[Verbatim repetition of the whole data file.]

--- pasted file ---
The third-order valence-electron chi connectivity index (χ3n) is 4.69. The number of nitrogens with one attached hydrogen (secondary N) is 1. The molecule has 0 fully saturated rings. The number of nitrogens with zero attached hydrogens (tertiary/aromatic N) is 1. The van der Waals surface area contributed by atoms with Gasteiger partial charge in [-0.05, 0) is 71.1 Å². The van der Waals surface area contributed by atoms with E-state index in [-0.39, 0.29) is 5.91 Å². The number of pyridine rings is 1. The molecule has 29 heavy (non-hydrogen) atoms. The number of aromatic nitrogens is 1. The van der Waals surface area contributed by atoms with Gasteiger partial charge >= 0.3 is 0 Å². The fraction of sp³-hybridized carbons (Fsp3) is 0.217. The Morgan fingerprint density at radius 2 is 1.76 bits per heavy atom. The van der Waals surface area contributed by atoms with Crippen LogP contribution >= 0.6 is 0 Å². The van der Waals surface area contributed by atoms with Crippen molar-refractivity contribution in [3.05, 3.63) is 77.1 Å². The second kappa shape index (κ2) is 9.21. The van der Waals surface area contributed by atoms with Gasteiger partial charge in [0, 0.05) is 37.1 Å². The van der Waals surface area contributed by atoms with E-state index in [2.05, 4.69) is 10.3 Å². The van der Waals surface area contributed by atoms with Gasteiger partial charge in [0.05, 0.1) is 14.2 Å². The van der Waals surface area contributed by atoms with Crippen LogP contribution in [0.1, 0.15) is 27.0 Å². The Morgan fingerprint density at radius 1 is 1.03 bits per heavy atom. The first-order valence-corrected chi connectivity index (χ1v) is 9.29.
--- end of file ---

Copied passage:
The third-order valence-electron chi connectivity index (χ3n) is 4.69. The number of nitrogens with one attached hydrogen (secondary N) is 1. The molecule has 0 fully saturated rings. The number of nitrogens with zero attached hydrogens (tertiary/aromatic N) is 1. The van der Waals surface area contributed by atoms with Gasteiger partial charge in [-0.05, 0) is 71.1 Å². The van der Waals surface area contributed by atoms with E-state index in [-0.39, 0.29) is 5.91 Å². The number of pyridine rings is 1. The molecule has 29 heavy (non-hydrogen) atoms. The number of aromatic nitrogens is 1. The van der Waals surface area contributed by atoms with Gasteiger partial charge >= 0.3 is 0 Å². The fraction of sp³-hybridized carbons (Fsp3) is 0.217. The Morgan fingerprint density at radius 2 is 1.76 bits per heavy atom. The van der Waals surface area contributed by atoms with Crippen LogP contribution >= 0.6 is 0 Å². The van der Waals surface area contributed by atoms with Crippen molar-refractivity contribution in [3.05, 3.63) is 77.1 Å². The second kappa shape index (κ2) is 9.21. The van der Waals surface area contributed by atoms with Gasteiger partial charge in [0, 0.05) is 37.1 Å². The van der Waals surface area contributed by atoms with E-state index in [2.05, 4.69) is 10.3 Å². The van der Waals surface area contributed by atoms with Gasteiger partial charge in [0.05, 0.1) is 14.2 Å². The van der Waals surface area contributed by atoms with Crippen LogP contribution in [0.1, 0.15) is 27.0 Å². The Morgan fingerprint density at radius 1 is 1.03 bits per heavy atom. The first-order valence-corrected chi connectivity index (χ1v) is 9.29.